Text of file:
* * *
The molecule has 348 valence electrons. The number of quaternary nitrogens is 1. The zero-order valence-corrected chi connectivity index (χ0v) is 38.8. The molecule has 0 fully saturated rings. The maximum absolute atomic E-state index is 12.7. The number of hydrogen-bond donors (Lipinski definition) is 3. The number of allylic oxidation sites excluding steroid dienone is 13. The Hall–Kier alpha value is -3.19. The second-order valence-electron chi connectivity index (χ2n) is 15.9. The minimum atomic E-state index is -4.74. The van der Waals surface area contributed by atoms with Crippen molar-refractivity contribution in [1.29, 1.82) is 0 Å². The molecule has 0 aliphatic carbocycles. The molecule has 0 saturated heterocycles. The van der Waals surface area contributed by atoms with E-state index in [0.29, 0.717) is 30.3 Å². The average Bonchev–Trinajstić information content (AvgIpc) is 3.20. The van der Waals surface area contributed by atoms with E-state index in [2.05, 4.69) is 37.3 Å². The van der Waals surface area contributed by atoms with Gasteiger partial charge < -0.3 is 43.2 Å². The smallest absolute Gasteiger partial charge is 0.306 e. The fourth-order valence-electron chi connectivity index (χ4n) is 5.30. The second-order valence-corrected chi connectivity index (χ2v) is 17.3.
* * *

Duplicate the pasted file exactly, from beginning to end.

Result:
The molecule has 348 valence electrons. The number of quaternary nitrogens is 1. The zero-order valence-corrected chi connectivity index (χ0v) is 38.8. The molecule has 0 fully saturated rings. The maximum absolute atomic E-state index is 12.7. The number of hydrogen-bond donors (Lipinski definition) is 3. The number of allylic oxidation sites excluding steroid dienone is 13. The Hall–Kier alpha value is -3.19. The second-order valence-electron chi connectivity index (χ2n) is 15.9. The minimum atomic E-state index is -4.74. The van der Waals surface area contributed by atoms with Crippen molar-refractivity contribution in [1.29, 1.82) is 0 Å². The molecule has 0 aliphatic carbocycles. The molecule has 0 saturated heterocycles. The van der Waals surface area contributed by atoms with E-state index in [0.29, 0.717) is 30.3 Å². The average Bonchev–Trinajstić information content (AvgIpc) is 3.20. The van der Waals surface area contributed by atoms with E-state index in [2.05, 4.69) is 37.3 Å². The van der Waals surface area contributed by atoms with Gasteiger partial charge < -0.3 is 43.2 Å². The smallest absolute Gasteiger partial charge is 0.306 e. The fourth-order valence-electron chi connectivity index (χ4n) is 5.30. The second-order valence-corrected chi connectivity index (χ2v) is 17.3.